You’d think we would have moved past this after calling it out for so many years, but no. If the recent avalanche of allegations on social media against men in comics, games, books, and film are any indication, things are still terrible. The biggest change is that men no longer just prey on female fans, but now also get to sleaze on aspiring female creators. Geek spaces should not be a hunting ground for predators who think they’re just “nice, awkward nerds” yet believe their name on a comic book entitles them to do whatever they want.

Part of that is because there are so often no consequences for these men. As comics legend Gail Simone laid out in a blistering thread today, so much of this bad behavior is an “open secret” that never get addressed because the communities are boys clubs that don’t take harassment seriously.

Everyone loses when this is the culture of a community like comics, or fandom, or any niche space. The lines between true predators and simple creeps are blurred, and thus bad behavior slides into worse behavior and no one speaks up. Women are often afraid to speak up because if we do we’ll be denied opportunity and categorized as bitches or prudes or who knows what. And so many men … they just don’t seem to care. This is the way it has always been and they’re nice, right?

Well, I am here to be the bitch and burn the bridges because I don’t care if I never read a comic again or play a video game. Until these industries take a good long look at themselves and the men who are making their content, things will never get better. There are tons of smart, eager, amazing women out there who are not sexual harassers and abusers who you can hire right now. It’s easy. And other men, if you’re not in a position of power, then use your wallet and put the same energy into combatting and calling out harassment that you do for piling on to a woman when she misquotes Star Wars on Twitter. It’s also up to other men to also hold their compatriots accountable, to let them know that this is never acceptable.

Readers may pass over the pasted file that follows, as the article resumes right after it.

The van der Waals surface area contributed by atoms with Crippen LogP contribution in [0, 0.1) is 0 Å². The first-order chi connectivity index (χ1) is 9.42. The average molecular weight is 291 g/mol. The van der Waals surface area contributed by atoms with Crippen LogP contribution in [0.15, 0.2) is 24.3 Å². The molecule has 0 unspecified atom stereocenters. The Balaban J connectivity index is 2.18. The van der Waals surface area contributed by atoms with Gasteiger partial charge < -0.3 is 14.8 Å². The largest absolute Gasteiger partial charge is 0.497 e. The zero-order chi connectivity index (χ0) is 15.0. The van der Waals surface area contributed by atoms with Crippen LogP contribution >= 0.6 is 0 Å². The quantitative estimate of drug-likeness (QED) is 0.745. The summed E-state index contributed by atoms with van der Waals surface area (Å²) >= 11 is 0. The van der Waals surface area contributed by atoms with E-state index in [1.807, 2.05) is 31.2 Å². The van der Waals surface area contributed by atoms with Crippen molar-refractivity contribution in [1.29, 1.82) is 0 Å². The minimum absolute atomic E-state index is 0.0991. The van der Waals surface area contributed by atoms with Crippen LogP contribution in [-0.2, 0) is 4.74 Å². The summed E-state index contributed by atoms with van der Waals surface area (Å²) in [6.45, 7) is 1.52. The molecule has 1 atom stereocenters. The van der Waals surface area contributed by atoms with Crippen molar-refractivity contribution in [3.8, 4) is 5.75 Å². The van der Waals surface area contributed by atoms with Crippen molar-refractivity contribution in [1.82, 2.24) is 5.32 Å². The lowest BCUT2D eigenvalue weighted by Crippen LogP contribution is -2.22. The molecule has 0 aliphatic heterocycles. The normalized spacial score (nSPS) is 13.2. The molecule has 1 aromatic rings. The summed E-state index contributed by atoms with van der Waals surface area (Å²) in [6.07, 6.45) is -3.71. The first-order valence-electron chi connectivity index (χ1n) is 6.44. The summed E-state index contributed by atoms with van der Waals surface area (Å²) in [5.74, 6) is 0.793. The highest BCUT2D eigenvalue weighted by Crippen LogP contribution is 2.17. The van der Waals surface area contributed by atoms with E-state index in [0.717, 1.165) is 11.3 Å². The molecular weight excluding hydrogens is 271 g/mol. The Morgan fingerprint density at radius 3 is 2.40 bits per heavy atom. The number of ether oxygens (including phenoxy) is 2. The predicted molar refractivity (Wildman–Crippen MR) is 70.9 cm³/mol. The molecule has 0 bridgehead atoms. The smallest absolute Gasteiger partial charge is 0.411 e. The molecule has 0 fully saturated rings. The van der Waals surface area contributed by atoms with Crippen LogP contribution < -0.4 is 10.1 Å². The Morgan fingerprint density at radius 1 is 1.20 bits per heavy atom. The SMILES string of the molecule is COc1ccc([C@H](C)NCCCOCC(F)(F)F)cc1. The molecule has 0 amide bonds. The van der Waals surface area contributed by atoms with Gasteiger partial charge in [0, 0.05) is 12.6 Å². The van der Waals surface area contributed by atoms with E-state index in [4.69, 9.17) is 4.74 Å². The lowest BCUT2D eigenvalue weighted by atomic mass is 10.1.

Talking about this kind of behavior so openly appears to have emerged as of late from the important and difficult conversations we’re having about race right now. The frank examinations of race and racism have led to greater awareness and openness here as well. Just as we live in a racist society built on institutions and attitudes that oppress BIPOC, so too do we live in a sexist society that still—STILL!—shuts out women and reduces them only to their utility as sex objects, babymakers, and caretakers.

That’s it. There’s no conclusion. Just a continued disgust and despair that after years of conversations about MeToo and inclusivity and celebrating so many strides forward … we’re still here. We’re still having the same conversations that amount to the simple idea that “women don’t just exist for your sexualized use.” How hard is that to understand?

(image: Pexels)

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Jessica Mason (she/her) is a writer based in Portland, Oregon with a focus on fandom, queer representation, and amazing women in film and television. She's a trained lawyer and opera singer as well as a mom and author.